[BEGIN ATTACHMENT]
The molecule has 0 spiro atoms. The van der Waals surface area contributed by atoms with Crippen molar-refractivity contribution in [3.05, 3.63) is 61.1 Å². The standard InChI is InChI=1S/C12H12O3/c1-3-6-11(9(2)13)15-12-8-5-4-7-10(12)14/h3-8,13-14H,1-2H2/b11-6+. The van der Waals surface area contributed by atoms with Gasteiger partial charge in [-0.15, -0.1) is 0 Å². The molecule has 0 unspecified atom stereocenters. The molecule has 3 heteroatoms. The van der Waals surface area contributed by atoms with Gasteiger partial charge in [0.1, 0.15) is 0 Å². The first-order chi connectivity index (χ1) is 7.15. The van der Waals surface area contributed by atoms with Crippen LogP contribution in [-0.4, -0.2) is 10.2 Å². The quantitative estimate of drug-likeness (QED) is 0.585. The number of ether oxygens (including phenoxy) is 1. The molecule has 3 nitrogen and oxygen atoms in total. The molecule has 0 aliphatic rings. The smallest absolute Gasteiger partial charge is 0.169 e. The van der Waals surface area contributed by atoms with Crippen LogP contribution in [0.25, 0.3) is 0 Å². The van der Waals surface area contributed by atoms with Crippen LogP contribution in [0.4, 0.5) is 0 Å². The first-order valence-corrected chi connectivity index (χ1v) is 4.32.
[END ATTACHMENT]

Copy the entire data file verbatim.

The molecule has 0 spiro atoms. The van der Waals surface area contributed by atoms with Crippen molar-refractivity contribution in [3.05, 3.63) is 61.1 Å². The standard InChI is InChI=1S/C12H12O3/c1-3-6-11(9(2)13)15-12-8-5-4-7-10(12)14/h3-8,13-14H,1-2H2/b11-6+. The van der Waals surface area contributed by atoms with Gasteiger partial charge in [-0.15, -0.1) is 0 Å². The molecule has 0 unspecified atom stereocenters. The molecule has 3 heteroatoms. The van der Waals surface area contributed by atoms with Gasteiger partial charge in [0.1, 0.15) is 0 Å². The first-order chi connectivity index (χ1) is 7.15. The van der Waals surface area contributed by atoms with Crippen LogP contribution in [-0.4, -0.2) is 10.2 Å². The quantitative estimate of drug-likeness (QED) is 0.585. The number of ether oxygens (including phenoxy) is 1. The molecule has 3 nitrogen and oxygen atoms in total. The molecule has 0 aliphatic rings. The smallest absolute Gasteiger partial charge is 0.169 e. The van der Waals surface area contributed by atoms with Crippen LogP contribution in [0.25, 0.3) is 0 Å². The van der Waals surface area contributed by atoms with Crippen LogP contribution in [0.4, 0.5) is 0 Å². The first-order valence-corrected chi connectivity index (χ1v) is 4.32.